Mr. Patterson said Facebook is "very committed" to including a grocery store in the proposed retail space.
"That was one of the asks from the community that came up very, very early – almost at the outset of the general plan process," he said. "We view it as a community benefit, but we aren't going to wait to have that asked of us by the city."
Reactivating the Dumbarton rail corridor in some way is a key part of the plans for the development, according to Facebook officials. While the corridor is controlled by SamTrans, Facebook has already put $1 million toward a study by the transportation agency to look at best short- and long-term courses of action to deal with congestion along the Dumbarton corridor.
In a previous development agreement, Facebook committed an additional $1 million toward implementing the findings of the study, which is expected to be completed in the late summer or early fall, Mr. Patterson said.
Facebook, he said, is "very committed" to reactivating the rail corridor. "It's in our backyard," he said. "And with 101 and other regional connectors being very congested, it just makes sense to find ways to utilize some of our existing resources that run right through the community."
The hope is that adding more density along the existing rail corridor will be a catalyst in increasing demand to justify reactivating the rail corridor, whether that's via light rail, bus rapid transit, a bike and pedestrian path, or something else SamTrans recommends, he said.
Gobbling general plan allocations?
Facebook's proposal represents the first large-scale development to be proposed in the M-2 area (Menlo Park's formerly light industrial area, bounded roughly by the San Francisco Bay, University Avenue, U.S. 101 and Marsh Road) since the city's general plan update was approved in November.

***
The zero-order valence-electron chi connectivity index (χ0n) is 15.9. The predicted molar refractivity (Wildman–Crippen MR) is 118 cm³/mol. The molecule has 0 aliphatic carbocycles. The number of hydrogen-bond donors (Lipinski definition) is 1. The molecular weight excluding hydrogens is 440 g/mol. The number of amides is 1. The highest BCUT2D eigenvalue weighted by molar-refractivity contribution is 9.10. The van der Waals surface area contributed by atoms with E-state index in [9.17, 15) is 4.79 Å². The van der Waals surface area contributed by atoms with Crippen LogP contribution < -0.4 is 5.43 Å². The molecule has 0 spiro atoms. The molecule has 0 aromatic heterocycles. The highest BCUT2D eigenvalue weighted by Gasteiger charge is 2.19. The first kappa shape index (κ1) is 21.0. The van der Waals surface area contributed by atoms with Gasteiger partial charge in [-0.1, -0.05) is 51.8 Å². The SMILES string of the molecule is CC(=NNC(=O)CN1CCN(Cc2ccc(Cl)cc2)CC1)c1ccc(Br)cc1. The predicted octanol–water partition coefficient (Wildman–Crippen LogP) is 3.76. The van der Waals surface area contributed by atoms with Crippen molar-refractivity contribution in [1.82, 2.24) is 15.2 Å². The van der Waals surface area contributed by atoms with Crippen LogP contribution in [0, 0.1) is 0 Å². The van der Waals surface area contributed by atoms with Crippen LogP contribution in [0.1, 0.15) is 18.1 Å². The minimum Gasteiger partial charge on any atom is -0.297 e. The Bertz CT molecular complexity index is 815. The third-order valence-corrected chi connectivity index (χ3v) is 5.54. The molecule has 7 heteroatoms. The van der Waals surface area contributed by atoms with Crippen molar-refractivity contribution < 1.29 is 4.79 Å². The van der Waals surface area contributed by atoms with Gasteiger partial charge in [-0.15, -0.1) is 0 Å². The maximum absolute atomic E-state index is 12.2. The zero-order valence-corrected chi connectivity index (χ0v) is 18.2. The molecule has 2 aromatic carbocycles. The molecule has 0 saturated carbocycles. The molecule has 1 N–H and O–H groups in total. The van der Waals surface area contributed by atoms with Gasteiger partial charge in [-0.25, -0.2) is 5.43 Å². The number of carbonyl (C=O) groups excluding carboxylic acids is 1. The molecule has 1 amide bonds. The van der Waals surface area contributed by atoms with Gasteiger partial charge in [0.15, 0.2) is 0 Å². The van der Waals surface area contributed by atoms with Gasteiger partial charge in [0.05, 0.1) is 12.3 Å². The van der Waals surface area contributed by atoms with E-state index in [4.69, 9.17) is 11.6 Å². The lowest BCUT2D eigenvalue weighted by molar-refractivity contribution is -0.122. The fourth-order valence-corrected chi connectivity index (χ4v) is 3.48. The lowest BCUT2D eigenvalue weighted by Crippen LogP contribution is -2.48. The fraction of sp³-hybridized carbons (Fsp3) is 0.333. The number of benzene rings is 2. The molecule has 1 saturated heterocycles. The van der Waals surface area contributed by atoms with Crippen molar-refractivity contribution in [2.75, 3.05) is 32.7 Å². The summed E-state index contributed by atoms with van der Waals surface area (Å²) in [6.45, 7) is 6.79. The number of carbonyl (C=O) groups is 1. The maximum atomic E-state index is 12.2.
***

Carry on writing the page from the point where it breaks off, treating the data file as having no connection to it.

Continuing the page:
The purpose was to plan for development in the area up to the year 2040. Facebook's proposal would take up more than three-quarters of the allowed office development, leaving only 550,000 square feet of commercial space to be developed elsewhere in the M-2 area.
Facebook's Menlo Park expansion
Facebook has been expanding its land holdings, office space, and workforce in Menlo Park at a breakneck rate. The company currently owns 194 acres in eastern Menlo Park, counting 57 acres at the former Sun Microsystems location, 22 acres between Willow Road and Constitution Drive along Bayfront Expressway (where its Building 20 is located), 59 acres at the nearby former TE Connectivity site, and 56 acres at the Prologis Inc. site.
On those properties, the company currently occupies at least 1.8 million square feet of office space, not counting its Buildings 21 and 22, which are under construction and nearing the final approval steps, respectively. Those two buildings will add almost a million square feet of office space, when completed. The company also plans to build a 200-room hotel.
In addition, Facebook officials have confirmed the company plans to lease the first office building to be built by Bohannon Companies as part of the "Menlo Gateway" project, adding 207,000 square feet to its office space. No plans have been finalized for Facebook to lease future "Menlo Gateway" buildings, Facebook spokesperson Jamil Walker confirmed.